A rather disturbing passage of scripture is found in Judges 19. This passage has undergone innumerable interpretations and permutations. Some of which are helpful and insightful, to others that sound more like a politically correct excuse than Godly edification. I have also learned of far too many who were offended by this graphic tale of horror even being in the bible. So much so, they rejected the Bible as a whole and their faith became shipwrecked; all due to unsatisfactory teachings on this passage. The following interpretation will prayerfully remove the hurt, implant understanding and exhort your faith.
In short, the Bible says that a Levite was traveling in Ephraim, and took a concubine (an additional wife). She was found to be playing a whore and went to live with her father. The husband went after her, to reconcile the relationship and traveled to her father’s house. The father was very happy to see the husband and convinced him to stay until the 5th day as a magnanimous host. They finally left and at nightfall decided to lodge in the town Gibeah of Benjamin. There was no place to stay so they sat in the street. An old man who was also from Ephraim (where our Levite was currently living), who offered the travelers shelter and sustenance. Later that evening they heard men outside, then a beating on the door; saying bring out the man, that we may know him. Then the old man told them, no my brethren do not this foolish and wicked thing. Behold, here is my daughter and his concubine, have your way with them, but do not this vile thing to him. The old man’s offer was not acceptable, so our Levite took only his concubine out to them and they had their way with her all night long. At dawn she fell at the old man’s doorstep. The Levite husband awoke and opened the doors to discover her fallen. He told her to get up, but there was no reply. He placed her on one donkey and they headed home. Once home he dissected her into twelve pieces and sent her remains unto all of Israel. All that saw this horror said, nothing like this has happened since they came out of Egypt. It curiously ends with; ‘consider this, take advice and speak your mind.’ Therefore we shall.
There is an abundance of information which can be gleaned from surrounding chapters and parallel accounts.
With the knowledge that there were no chapter divisions before our formal Bible; one only has to go five verses later to make the first connection. The Levite testifies when being interviewed by the twelve tribes, that it was the men of that town that killed his wife. Without this information it could be perceived that the Levite killed her by dismemberment. In other words, this clearly establishes that she was not simply passed out on the doorstep.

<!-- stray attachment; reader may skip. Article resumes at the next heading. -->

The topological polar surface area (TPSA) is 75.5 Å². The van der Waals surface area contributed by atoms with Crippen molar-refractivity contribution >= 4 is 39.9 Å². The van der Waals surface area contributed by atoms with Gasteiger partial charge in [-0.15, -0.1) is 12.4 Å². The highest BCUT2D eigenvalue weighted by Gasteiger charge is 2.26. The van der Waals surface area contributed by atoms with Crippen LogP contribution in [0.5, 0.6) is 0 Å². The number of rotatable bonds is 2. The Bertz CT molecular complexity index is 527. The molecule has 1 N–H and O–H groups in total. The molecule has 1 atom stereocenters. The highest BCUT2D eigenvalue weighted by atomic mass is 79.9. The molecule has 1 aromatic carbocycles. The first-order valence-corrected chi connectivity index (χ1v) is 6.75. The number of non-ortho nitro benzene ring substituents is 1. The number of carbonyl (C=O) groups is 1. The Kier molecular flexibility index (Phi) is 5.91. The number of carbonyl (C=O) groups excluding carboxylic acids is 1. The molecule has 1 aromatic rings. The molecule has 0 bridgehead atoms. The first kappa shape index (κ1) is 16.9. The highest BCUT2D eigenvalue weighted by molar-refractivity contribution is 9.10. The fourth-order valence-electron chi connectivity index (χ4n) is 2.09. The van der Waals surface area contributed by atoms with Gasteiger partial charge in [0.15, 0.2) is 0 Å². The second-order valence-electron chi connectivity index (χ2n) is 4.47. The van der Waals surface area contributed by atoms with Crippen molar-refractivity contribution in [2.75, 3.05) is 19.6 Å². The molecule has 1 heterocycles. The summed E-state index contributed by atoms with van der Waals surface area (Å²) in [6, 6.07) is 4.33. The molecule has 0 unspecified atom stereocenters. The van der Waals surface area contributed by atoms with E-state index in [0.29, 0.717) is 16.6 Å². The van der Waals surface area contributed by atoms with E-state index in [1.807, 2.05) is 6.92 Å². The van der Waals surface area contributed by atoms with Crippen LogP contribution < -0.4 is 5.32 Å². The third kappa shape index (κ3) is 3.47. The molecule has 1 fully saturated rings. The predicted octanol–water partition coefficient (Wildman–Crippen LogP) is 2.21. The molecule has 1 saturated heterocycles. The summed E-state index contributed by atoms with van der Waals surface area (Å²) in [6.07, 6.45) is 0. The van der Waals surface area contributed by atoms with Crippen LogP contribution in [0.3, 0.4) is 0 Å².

However, chapter 18 holds the key information for decoding chapter 19. Here we see our Levite living in Ephraim in Micah’s house. It is also where we start to have a better understanding of our Levite priest’s spiritual condition. To start off, he was hired with money to be Micah’s private priest. Two things are wrong here; priests were never to be hired much less touch money, neither are they to be one person’s private servant to God. Next the Levite knew of Micah’s many idols and graven images and allowed the apostasy to continue. Fourthly, we see that Micah appointed him a priest, not a task for a graven god lover. Then we see our Levite priest rejoicing after he was apprehended, as he took the molten and graven images with him. Then we can see he set up these false gods in the children of Dan and Manasseh’s land. We can observe that our Levite is at least guilty on six accounts of living gravely outside the will of the Great ‘I AM’.
The Benjamite gang rape at the old man’s house is also an uncanny parallel to Sodom and Gomorrah. Almost line for line. In both accounts, two beasts of burden arrived in town, two angels and two donkeys. Both arrived in the night. Both were planning on sleeping in the street. The old man and Lot convinced them to stay with them. They both washed the visitors feet, gave them bread and shelter. Then both houses were encircled. In both instances by homosexual townsfolk wanting to rape the men. Both Lot and the old man offered a two women trade. Lot and the Levite both lost their wives. Glory to God, even the chapter numbers are the same, Genesis and Judges nineteen. All was a one for one exact mirror account; except to the point of the angelic intervention to save the woman from the mob. Tragically there was no angelic assistance, due to the Levite’s back-turning unto Yahweh and the wife's sinning. The old man and the Levite would have known the Torah and Genesis’ account of Sodom and Gomorrah from early childhood. It was not happenstance that this event unfolded and decisions rendered in this clockwork fashion. Once realizing they were in a historical reenactment; in their own way, these two men were ‘faithfully’ following Genesis to the letter. In faith-hope of invoking the same angelic salvation and judgement upon the town once again.